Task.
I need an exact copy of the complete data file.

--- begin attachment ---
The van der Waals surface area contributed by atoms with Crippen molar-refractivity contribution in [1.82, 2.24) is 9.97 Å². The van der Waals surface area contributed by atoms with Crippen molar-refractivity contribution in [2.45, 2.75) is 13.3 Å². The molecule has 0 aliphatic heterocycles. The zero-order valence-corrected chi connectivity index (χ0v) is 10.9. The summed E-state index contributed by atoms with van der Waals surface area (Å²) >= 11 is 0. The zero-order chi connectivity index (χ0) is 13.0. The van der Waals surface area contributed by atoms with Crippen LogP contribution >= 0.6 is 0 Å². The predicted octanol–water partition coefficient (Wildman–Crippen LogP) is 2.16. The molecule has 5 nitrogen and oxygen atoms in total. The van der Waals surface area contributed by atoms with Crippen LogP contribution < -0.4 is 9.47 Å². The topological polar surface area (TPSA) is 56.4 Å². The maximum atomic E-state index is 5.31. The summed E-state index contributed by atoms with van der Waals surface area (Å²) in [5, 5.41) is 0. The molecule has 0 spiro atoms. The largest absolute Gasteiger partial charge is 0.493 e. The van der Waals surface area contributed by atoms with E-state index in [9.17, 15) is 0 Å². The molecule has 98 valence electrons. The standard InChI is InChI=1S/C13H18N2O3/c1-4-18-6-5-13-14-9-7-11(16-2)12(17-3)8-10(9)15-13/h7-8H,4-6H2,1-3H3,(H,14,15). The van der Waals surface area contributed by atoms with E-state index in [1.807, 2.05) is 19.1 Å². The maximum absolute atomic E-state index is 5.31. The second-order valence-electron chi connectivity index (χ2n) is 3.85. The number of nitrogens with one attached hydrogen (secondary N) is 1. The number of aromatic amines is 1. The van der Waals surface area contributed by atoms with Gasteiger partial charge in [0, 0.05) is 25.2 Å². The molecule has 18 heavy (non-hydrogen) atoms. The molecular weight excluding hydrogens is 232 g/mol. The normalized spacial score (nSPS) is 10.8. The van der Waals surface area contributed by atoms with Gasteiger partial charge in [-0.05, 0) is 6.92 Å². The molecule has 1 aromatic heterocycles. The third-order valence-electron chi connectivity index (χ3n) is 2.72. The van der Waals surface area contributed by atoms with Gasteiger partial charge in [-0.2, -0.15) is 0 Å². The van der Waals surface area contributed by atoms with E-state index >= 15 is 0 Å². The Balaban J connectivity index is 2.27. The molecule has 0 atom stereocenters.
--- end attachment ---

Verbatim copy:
The van der Waals surface area contributed by atoms with Crippen molar-refractivity contribution in [1.82, 2.24) is 9.97 Å². The van der Waals surface area contributed by atoms with Crippen molar-refractivity contribution in [2.45, 2.75) is 13.3 Å². The molecule has 0 aliphatic heterocycles. The zero-order valence-corrected chi connectivity index (χ0v) is 10.9. The summed E-state index contributed by atoms with van der Waals surface area (Å²) >= 11 is 0. The zero-order chi connectivity index (χ0) is 13.0. The van der Waals surface area contributed by atoms with Crippen LogP contribution >= 0.6 is 0 Å². The predicted octanol–water partition coefficient (Wildman–Crippen LogP) is 2.16. The molecule has 5 nitrogen and oxygen atoms in total. The van der Waals surface area contributed by atoms with Crippen LogP contribution < -0.4 is 9.47 Å². The topological polar surface area (TPSA) is 56.4 Å². The maximum atomic E-state index is 5.31. The summed E-state index contributed by atoms with van der Waals surface area (Å²) in [5, 5.41) is 0. The molecule has 0 spiro atoms. The largest absolute Gasteiger partial charge is 0.493 e. The van der Waals surface area contributed by atoms with E-state index in [9.17, 15) is 0 Å². The molecule has 98 valence electrons. The standard InChI is InChI=1S/C13H18N2O3/c1-4-18-6-5-13-14-9-7-11(16-2)12(17-3)8-10(9)15-13/h7-8H,4-6H2,1-3H3,(H,14,15). The van der Waals surface area contributed by atoms with E-state index in [1.807, 2.05) is 19.1 Å². The maximum absolute atomic E-state index is 5.31. The second-order valence-electron chi connectivity index (χ2n) is 3.85. The number of nitrogens with one attached hydrogen (secondary N) is 1. The number of aromatic amines is 1. The van der Waals surface area contributed by atoms with Gasteiger partial charge in [0, 0.05) is 25.2 Å². The molecule has 18 heavy (non-hydrogen) atoms. The molecular weight excluding hydrogens is 232 g/mol. The normalized spacial score (nSPS) is 10.8. The van der Waals surface area contributed by atoms with Gasteiger partial charge in [-0.05, 0) is 6.92 Å². The molecule has 1 aromatic heterocycles. The third-order valence-electron chi connectivity index (χ3n) is 2.72. The van der Waals surface area contributed by atoms with Gasteiger partial charge in [-0.2, -0.15) is 0 Å². The van der Waals surface area contributed by atoms with E-state index >= 15 is 0 Å². The Balaban J connectivity index is 2.27. The molecule has 0 atom stereocenters.